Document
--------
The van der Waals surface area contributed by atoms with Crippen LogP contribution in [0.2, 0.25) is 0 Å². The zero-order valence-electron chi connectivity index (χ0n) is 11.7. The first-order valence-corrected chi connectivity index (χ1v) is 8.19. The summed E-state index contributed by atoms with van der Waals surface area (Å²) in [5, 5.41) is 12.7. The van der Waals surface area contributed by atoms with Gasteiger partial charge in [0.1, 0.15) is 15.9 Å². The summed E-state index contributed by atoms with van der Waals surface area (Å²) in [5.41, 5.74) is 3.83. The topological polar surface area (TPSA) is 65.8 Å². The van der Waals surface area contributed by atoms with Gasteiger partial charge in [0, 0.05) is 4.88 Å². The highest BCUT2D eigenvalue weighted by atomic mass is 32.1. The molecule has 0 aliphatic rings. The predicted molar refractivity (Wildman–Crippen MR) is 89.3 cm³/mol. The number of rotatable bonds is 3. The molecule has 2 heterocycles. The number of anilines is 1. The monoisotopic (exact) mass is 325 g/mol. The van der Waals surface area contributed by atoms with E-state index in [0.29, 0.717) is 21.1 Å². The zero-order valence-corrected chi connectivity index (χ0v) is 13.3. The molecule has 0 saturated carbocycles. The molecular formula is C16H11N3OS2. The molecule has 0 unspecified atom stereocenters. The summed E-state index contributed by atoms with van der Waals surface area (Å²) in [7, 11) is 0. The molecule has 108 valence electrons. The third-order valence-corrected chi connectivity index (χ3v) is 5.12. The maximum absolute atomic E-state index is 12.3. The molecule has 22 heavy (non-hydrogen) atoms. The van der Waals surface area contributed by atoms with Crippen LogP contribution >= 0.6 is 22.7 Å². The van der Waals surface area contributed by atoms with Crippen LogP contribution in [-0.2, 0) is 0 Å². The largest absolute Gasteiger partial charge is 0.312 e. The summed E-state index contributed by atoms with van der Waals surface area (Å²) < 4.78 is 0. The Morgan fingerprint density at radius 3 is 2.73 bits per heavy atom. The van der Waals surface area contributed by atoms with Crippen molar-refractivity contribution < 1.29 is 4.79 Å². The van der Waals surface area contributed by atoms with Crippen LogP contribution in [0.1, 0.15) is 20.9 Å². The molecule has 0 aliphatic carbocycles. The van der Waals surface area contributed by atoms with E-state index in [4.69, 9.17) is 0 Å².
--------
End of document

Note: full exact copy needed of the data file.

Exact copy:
The van der Waals surface area contributed by atoms with Crippen LogP contribution in [0.2, 0.25) is 0 Å². The zero-order valence-electron chi connectivity index (χ0n) is 11.7. The first-order valence-corrected chi connectivity index (χ1v) is 8.19. The summed E-state index contributed by atoms with van der Waals surface area (Å²) in [5, 5.41) is 12.7. The van der Waals surface area contributed by atoms with Gasteiger partial charge in [0.1, 0.15) is 15.9 Å². The summed E-state index contributed by atoms with van der Waals surface area (Å²) in [5.41, 5.74) is 3.83. The topological polar surface area (TPSA) is 65.8 Å². The van der Waals surface area contributed by atoms with Gasteiger partial charge in [0, 0.05) is 4.88 Å². The highest BCUT2D eigenvalue weighted by atomic mass is 32.1. The molecule has 0 aliphatic rings. The predicted molar refractivity (Wildman–Crippen MR) is 89.3 cm³/mol. The number of rotatable bonds is 3. The molecule has 2 heterocycles. The number of anilines is 1. The monoisotopic (exact) mass is 325 g/mol. The van der Waals surface area contributed by atoms with E-state index in [0.29, 0.717) is 21.1 Å². The zero-order valence-corrected chi connectivity index (χ0v) is 13.3. The molecule has 0 saturated carbocycles. The molecular formula is C16H11N3OS2. The molecule has 0 unspecified atom stereocenters. The summed E-state index contributed by atoms with van der Waals surface area (Å²) in [7, 11) is 0. The molecule has 108 valence electrons. The third-order valence-corrected chi connectivity index (χ3v) is 5.12. The maximum absolute atomic E-state index is 12.3. The molecule has 22 heavy (non-hydrogen) atoms. The van der Waals surface area contributed by atoms with Crippen LogP contribution >= 0.6 is 22.7 Å². The van der Waals surface area contributed by atoms with Crippen LogP contribution in [-0.2, 0) is 0 Å². The largest absolute Gasteiger partial charge is 0.312 e. The summed E-state index contributed by atoms with van der Waals surface area (Å²) < 4.78 is 0. The Morgan fingerprint density at radius 3 is 2.73 bits per heavy atom. The van der Waals surface area contributed by atoms with Crippen molar-refractivity contribution < 1.29 is 4.79 Å². The van der Waals surface area contributed by atoms with Crippen LogP contribution in [0.1, 0.15) is 20.9 Å². The molecule has 0 aliphatic carbocycles. The van der Waals surface area contributed by atoms with E-state index in [4.69, 9.17) is 0 Å².